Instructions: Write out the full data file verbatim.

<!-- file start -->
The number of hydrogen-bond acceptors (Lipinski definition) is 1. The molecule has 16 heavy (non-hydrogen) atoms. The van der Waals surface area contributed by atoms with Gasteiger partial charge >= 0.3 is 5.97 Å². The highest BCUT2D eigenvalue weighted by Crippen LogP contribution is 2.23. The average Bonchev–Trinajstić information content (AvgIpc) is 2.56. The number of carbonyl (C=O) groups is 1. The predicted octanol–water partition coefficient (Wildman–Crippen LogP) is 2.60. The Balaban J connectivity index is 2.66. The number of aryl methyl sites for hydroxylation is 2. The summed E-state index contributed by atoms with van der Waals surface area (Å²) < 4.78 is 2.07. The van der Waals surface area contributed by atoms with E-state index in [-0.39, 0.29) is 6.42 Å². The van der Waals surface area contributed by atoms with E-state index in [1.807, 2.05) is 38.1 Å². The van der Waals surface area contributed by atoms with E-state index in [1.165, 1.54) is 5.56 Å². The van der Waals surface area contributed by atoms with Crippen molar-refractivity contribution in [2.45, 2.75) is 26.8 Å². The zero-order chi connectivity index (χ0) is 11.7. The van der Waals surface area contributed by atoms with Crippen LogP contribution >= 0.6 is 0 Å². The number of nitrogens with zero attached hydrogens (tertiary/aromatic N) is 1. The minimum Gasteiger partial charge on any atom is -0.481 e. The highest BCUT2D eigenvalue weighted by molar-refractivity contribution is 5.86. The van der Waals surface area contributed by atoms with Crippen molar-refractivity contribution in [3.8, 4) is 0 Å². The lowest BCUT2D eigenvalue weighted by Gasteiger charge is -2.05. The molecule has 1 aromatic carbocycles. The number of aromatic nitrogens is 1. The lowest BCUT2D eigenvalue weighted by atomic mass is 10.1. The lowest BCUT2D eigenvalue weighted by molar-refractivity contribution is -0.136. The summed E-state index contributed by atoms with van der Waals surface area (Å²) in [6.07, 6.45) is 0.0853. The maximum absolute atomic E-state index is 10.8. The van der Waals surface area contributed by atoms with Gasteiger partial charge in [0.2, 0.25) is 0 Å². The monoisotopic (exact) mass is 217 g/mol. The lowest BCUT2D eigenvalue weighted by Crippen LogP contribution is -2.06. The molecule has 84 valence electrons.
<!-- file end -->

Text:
The number of hydrogen-bond acceptors (Lipinski definition) is 1. The molecule has 16 heavy (non-hydrogen) atoms. The van der Waals surface area contributed by atoms with Gasteiger partial charge >= 0.3 is 5.97 Å². The highest BCUT2D eigenvalue weighted by Crippen LogP contribution is 2.23. The average Bonchev–Trinajstić information content (AvgIpc) is 2.56. The number of carbonyl (C=O) groups is 1. The predicted octanol–water partition coefficient (Wildman–Crippen LogP) is 2.60. The Balaban J connectivity index is 2.66. The number of aryl methyl sites for hydroxylation is 2. The summed E-state index contributed by atoms with van der Waals surface area (Å²) < 4.78 is 2.07. The van der Waals surface area contributed by atoms with E-state index in [-0.39, 0.29) is 6.42 Å². The van der Waals surface area contributed by atoms with E-state index in [1.807, 2.05) is 38.1 Å². The van der Waals surface area contributed by atoms with E-state index in [1.165, 1.54) is 5.56 Å². The van der Waals surface area contributed by atoms with Crippen molar-refractivity contribution in [2.45, 2.75) is 26.8 Å². The zero-order chi connectivity index (χ0) is 11.7. The van der Waals surface area contributed by atoms with Crippen LogP contribution >= 0.6 is 0 Å². The number of nitrogens with zero attached hydrogens (tertiary/aromatic N) is 1. The minimum Gasteiger partial charge on any atom is -0.481 e. The highest BCUT2D eigenvalue weighted by molar-refractivity contribution is 5.86. The van der Waals surface area contributed by atoms with Crippen molar-refractivity contribution in [3.8, 4) is 0 Å². The lowest BCUT2D eigenvalue weighted by Gasteiger charge is -2.05. The molecule has 1 aromatic carbocycles. The number of aromatic nitrogens is 1. The lowest BCUT2D eigenvalue weighted by atomic mass is 10.1. The lowest BCUT2D eigenvalue weighted by molar-refractivity contribution is -0.136. The summed E-state index contributed by atoms with van der Waals surface area (Å²) in [6.07, 6.45) is 0.0853. The maximum absolute atomic E-state index is 10.8. The van der Waals surface area contributed by atoms with Gasteiger partial charge in [0.2, 0.25) is 0 Å². The monoisotopic (exact) mass is 217 g/mol. The lowest BCUT2D eigenvalue weighted by Crippen LogP contribution is -2.06. The molecule has 84 valence electrons.